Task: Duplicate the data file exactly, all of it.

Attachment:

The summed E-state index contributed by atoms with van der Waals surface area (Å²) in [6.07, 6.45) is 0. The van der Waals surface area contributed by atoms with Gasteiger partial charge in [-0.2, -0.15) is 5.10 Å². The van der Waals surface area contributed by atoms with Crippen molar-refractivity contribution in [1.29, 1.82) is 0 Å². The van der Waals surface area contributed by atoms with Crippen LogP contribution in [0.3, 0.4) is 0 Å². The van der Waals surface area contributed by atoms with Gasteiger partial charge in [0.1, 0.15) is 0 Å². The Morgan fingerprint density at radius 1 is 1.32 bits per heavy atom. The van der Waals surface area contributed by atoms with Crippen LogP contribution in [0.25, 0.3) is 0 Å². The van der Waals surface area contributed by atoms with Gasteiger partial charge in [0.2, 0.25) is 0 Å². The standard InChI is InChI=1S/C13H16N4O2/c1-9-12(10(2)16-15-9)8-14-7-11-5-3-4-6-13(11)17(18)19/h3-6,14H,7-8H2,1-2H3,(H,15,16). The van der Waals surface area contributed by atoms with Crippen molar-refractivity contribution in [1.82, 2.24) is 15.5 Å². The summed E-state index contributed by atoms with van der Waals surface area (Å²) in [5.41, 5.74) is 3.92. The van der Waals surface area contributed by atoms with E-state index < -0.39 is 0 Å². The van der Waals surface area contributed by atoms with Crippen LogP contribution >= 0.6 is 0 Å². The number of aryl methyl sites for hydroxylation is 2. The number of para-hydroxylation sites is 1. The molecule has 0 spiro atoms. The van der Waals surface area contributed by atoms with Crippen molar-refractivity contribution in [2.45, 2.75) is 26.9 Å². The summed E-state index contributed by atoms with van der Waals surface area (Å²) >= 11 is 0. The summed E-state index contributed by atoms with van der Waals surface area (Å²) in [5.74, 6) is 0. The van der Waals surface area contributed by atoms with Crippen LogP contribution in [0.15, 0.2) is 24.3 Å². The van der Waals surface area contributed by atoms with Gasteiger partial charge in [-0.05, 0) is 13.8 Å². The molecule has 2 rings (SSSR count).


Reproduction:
The summed E-state index contributed by atoms with van der Waals surface area (Å²) in [6.07, 6.45) is 0. The van der Waals surface area contributed by atoms with Gasteiger partial charge in [-0.2, -0.15) is 5.10 Å². The van der Waals surface area contributed by atoms with Crippen molar-refractivity contribution in [1.29, 1.82) is 0 Å². The van der Waals surface area contributed by atoms with Crippen LogP contribution in [0.3, 0.4) is 0 Å². The van der Waals surface area contributed by atoms with Gasteiger partial charge in [0.1, 0.15) is 0 Å². The Morgan fingerprint density at radius 1 is 1.32 bits per heavy atom. The van der Waals surface area contributed by atoms with Crippen LogP contribution in [0.25, 0.3) is 0 Å². The van der Waals surface area contributed by atoms with Gasteiger partial charge in [0.2, 0.25) is 0 Å². The standard InChI is InChI=1S/C13H16N4O2/c1-9-12(10(2)16-15-9)8-14-7-11-5-3-4-6-13(11)17(18)19/h3-6,14H,7-8H2,1-2H3,(H,15,16). The van der Waals surface area contributed by atoms with Crippen molar-refractivity contribution in [1.82, 2.24) is 15.5 Å². The summed E-state index contributed by atoms with van der Waals surface area (Å²) in [5.41, 5.74) is 3.92. The van der Waals surface area contributed by atoms with E-state index < -0.39 is 0 Å². The van der Waals surface area contributed by atoms with Crippen LogP contribution >= 0.6 is 0 Å². The number of aryl methyl sites for hydroxylation is 2. The number of para-hydroxylation sites is 1. The molecule has 0 spiro atoms. The van der Waals surface area contributed by atoms with Crippen molar-refractivity contribution in [2.45, 2.75) is 26.9 Å². The summed E-state index contributed by atoms with van der Waals surface area (Å²) >= 11 is 0. The summed E-state index contributed by atoms with van der Waals surface area (Å²) in [5.74, 6) is 0. The van der Waals surface area contributed by atoms with Crippen LogP contribution in [0.15, 0.2) is 24.3 Å². The van der Waals surface area contributed by atoms with Gasteiger partial charge in [-0.05, 0) is 13.8 Å². The molecule has 2 rings (SSSR count).